Computer Technical Support
I bought a computer several years ago. For the most part, I love it. I bought a two-year warranty to go with it. Thirty days after the warranty expired, I got locked out of my computer. After doing its weekly reboot, the screen remained blank. The hard drive would not come back up.
In order to get into the set up, I had to press one of the “F” key; there were two prompts to choose from - believe me, it was appropriately named. I had three seconds to decide which F-key to press before the screen went totally blank again. Once I finally got to the set up screen, it asked for my password. I didn’t have a password. A total of an hour later, I ended up calling Dell’s tech support line.
Jamie, a computer technologist from a fine Hindu descent, was happy to help me. He explained: it was a very easy problem to solve. “Reboot your computer,” Jamie instructed. I explained what happened when I rebooted. “Uh-huh, I see what you’re saying. Do it again.”
I rebooted again. “It’s doing the same thing I told you it would do,” I said exasperated.
“Do you see the prompts for the F-key?” he asked. After confirming I do Jamie said, “Catch it!”
Two reboots later I was finally able to get the right F-key. “Now it wants my password. I don’t have one.”
Jamie instructed how to create a password. It didn’t help me get in. Jamie gave me many instructions, none of which helped me to get in. Three hours later he says, “Oh, I see here your warranty has expired.”
“Yes, about a month ago.”
“Okay, I know what to do now. You have to extend your warranty though if you want me to continue.”
“What,” I yelled into the phone.
“Yes, this is a warranty issue,” Jamie explained. “You can pay $89 for a thirty day extension and I can fix it or you can pay $179.99 for another full year. If you do the 30 day warranty and the problem happens again after expiration, you’ll have to pay for it again so, it’s best to go for the whole year.”
What was I supposed to do? I could not sell on eBay without my computer. I could not write, promote my writing, communicate or anything else without my computer. I felt I had no choice but to pay up. I paid for the 30 day warranty since it was all I could afford and barely.
Jamie went through the back door and “fixed my problem.” It took him five minutes once I paid up. He explained it was a “safety mechanism” in case someone stole my computer, this way they could shut it down and the would-be-thief would not be able to access any of my data. That protection ran out with the warranty.
“Really?” I said to Jamie. “But, I didn’t have someone steal my computer and yet, you just shut me down. I guess that means Dell was the thief then, huh?”
“Oh no,” Jamie insisted. “Dell is a top brand computer; we do not steal people’s computers. Is there anything else I can help you with?”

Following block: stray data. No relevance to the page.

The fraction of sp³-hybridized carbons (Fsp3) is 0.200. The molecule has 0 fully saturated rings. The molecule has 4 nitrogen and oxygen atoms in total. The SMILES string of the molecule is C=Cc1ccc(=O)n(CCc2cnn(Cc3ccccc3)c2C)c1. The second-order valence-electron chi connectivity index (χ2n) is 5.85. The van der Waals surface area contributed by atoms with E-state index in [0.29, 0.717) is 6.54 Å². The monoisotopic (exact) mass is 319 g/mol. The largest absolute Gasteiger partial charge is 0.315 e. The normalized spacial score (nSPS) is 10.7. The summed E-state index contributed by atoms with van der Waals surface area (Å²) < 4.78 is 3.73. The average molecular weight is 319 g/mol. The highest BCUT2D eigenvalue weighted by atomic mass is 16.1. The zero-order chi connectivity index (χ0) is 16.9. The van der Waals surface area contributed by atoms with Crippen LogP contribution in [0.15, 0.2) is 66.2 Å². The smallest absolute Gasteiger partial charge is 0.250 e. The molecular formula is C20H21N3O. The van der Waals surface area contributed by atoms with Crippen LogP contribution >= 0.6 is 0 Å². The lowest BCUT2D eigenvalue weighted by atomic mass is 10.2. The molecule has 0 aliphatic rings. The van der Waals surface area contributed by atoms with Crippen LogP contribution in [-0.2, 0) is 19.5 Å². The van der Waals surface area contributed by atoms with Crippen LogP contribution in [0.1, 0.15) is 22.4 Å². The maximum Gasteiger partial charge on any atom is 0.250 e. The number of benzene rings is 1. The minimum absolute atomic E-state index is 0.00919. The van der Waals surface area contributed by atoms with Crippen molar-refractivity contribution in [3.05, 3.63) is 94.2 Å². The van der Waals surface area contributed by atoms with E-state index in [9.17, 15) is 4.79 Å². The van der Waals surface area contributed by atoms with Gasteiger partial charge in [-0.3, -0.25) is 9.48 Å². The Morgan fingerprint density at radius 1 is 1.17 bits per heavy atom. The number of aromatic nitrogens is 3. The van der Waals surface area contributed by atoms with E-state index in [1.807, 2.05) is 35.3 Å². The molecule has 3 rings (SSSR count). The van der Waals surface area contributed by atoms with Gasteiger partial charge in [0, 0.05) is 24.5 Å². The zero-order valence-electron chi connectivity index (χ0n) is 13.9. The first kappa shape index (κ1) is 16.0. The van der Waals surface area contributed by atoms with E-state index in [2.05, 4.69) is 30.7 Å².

“Uhm, no. I think you managed to extort enough of what little bit of funds I had. Thank you for screwing me though, even though I didn’t enjoy it quite as much as you did.”
Once back online, I ranted and raved about it. Two other people told me they had the same problem with their computer and vowed they would not ever buy another one again. They, too, had paid the extortion fees.
Twenty-one days later, my computer locked me out again. I tried my password a couple of times and it didn’t work. I was still locked out. I called Tech Support back and this time I spoke to a lovely Hindu man named, Cliff.”
“What do they do,” I asked Cliff. “Stick names in a hat and let the tech support team draw names and you got stuck with Cliff?”
“Yes, Cliff is my name,” he said with an accent that sounded as if he were the Indian character from Family Guy.
I explained my problem to him. He too noticed my original warranty had expired and tried to get me to purchase the extended warranty package. “I already did!” I yelled at him.
“When? I do not see where you purchased it,” he denied.
“I bought it three weeks ago today. You didn’t even wait for it to expire first before you locked me out again. Now you’re trying to extort even more money from me!”
“Oh, yes. I am sorry. I see now but this is another warranty package you need to purchase.”
“I’m not buying another thing, Cliff, if that is your real name. But I will report Dell for extortion.”
“Yes, Cliff is my name and I am sorry Miss but our system will not let us fix it until we have been compensated,” he explained. I admit, he did sound convincingly upset.
“Go through the back door,” I instructed.
“I don’t know what that is.” Even after I patiently screamed at him what a back door was and its purpose, Cliff said, “We do not use back doors.”
“Bullshit! The other tech who pulled the name Jamie out of the hat went through the back door and fixed it the last time.”
We went back and forth. In the end, two hours later, I slammed the phone down on Cliff while screaming at him what an ass he was and threatened to go eat a hamburger in his name. I was naming his sacred cow burger, C-L-I-F-F, in his honor!
My husband and I decided we’d go eat breakfast and then come back and tackle the problem again. Maybe by the time we got home, I would be calmed down enough to deal with another name from the proverbial tech-support-hat.
We had left the computer screen up with it still asking for my password. When we came back, my son was sitting at my computer looking things up from the internet.
“What happened?” I asked coming in and seeing him. “Did Cliff decide to help me so I wouldn’t eat a hamburger in his name?”
My son looked up at me quite confused. “What? Who is Cliff and why are you eating hamburgers for him?”
“Never mind. How did you get the computer back up?”
“I typed in your password,” he said, still confused.
“Holy dairy cows! What is my password? You would not believe the morning I’ve had,” I exclaimed.
After telling me my password (which was what I had been typing in) he said, “It’s case sensitive, Mom. You had your caps lock on.”